When quarterback Sam Bradford decided to return to Oklahoma for the 2009 college football season instead of throwing his name into the NFL Draft, the Lions’ decision to take Georgia quarterback
The Lions could have ultimately decided to take Stafford No. 1 even with Bradford in the draft, but evaluating two quarterbacks would have obviously made for a more interesting situation.
Bradford was selected No. 1 overall the following year by the Rams.
“I went back to school just because I felt I wasn’t ready for the NFL at that point,” Bradford said in a conference call with the Detroit media Wednesday when asked if he went back to school to avoid being drafted by the Lions.
“I had only played two seasons. I think I was still, what, 21 years old? I just felt like I could really use another year in school to mature both physically and mentally.
“Even though I came back and got hurt, I still feel like that year really helped me develop as a person.”
Bradford missed most of the next season at Oklahoma with a shoulder injury.
Stafford and Bradford are the last of the big-dollar No. 1 picks. Stafford signed a rookie deal worth $41.7 million in guaranteed money in 2009, while Bradford signed on the dotted line of $50 million in guarantees the following year.
Because they’re the last of their kind – the NFL implemented a rookie wage scale in 2011 – and because they have the same agent (Tom Condon) and are separated by just one draft – the two are likely to always be compared to one another.
“I followed him. We had the same agent and I watched him when he was at Oklahoma,” said Stafford, who will face Bradford and the Rams Sunday at Ford Field. “He’s a talented player and he’s got a lot of skill.”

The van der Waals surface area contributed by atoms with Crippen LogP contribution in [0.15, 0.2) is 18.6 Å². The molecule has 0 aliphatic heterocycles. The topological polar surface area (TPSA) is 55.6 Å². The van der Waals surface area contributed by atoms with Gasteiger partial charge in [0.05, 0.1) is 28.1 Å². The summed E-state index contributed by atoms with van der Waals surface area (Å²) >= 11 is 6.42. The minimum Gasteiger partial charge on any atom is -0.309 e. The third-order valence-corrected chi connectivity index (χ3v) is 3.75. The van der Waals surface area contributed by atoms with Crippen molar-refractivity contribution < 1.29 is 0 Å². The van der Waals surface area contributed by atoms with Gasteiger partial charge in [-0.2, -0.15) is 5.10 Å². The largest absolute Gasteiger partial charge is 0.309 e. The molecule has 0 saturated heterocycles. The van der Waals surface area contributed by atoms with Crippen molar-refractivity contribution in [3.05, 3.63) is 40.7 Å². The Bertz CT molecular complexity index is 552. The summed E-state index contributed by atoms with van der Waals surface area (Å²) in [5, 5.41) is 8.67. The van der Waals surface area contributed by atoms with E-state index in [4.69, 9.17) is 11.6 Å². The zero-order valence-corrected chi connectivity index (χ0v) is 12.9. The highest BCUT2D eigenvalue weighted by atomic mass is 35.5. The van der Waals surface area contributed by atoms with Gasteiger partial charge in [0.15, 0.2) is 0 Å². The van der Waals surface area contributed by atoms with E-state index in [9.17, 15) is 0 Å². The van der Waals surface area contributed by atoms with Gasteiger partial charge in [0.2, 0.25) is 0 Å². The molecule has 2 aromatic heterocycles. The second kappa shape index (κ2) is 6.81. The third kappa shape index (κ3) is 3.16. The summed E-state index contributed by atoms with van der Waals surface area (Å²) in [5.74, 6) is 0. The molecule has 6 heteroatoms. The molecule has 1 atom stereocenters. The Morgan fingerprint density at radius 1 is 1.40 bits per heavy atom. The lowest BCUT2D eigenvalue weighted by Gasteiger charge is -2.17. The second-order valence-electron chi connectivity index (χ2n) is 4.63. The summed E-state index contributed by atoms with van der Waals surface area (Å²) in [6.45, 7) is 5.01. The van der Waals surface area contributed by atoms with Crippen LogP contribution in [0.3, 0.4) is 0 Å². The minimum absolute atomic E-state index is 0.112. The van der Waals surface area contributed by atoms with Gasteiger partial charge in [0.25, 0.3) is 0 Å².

“Kind of had a tough end last year just because of injuries. He had that high ankle that was bothering him all year you could tell.”
Bradford missed six games last season with that high ankle sprain and threw just six touchdowns with six interceptions as the Rams floundered to a 2-14 record.
Stafford, on the other hand, flourished in his third season with the Lions, throwing for 5,038 yards and 41 touchdowns and was named the NFL Comeback Player of the Year after suffering through his own injury problems in year two.
“Yeah, I mean obviously last year he had a great year,” Bradford said of Stafford. “You know, I think any quarterback would love to have that year and throw for over 5,000 yards, but I try not to compare myself to him. We’re in different situations, we’re asked to do different things.
“You know, it would be really nice for me to have a breakout year, but most importantly I’m just worried about helping this team win football games this year.”
Fans in St. Louis are hoping Bradford can have the same impact Stafford did last year, taking a losing franchise and turning it into a winner in year three.
Stafford isn’t the only Lions star Bradford is linked to. Defensive tackle
Bradford and Suh were named the offensive and defensive rookies of the year, respectively, in 2010. Suh was also named to the All Pro and Pro Bowl teams as a rookie.
Coincidentally, neither lived up to their rookie seasons last year.
“We’ve both been in the league going on our third year and it’ll be exciting to see how much he’s grown these last three years,” Suh said of Bradford.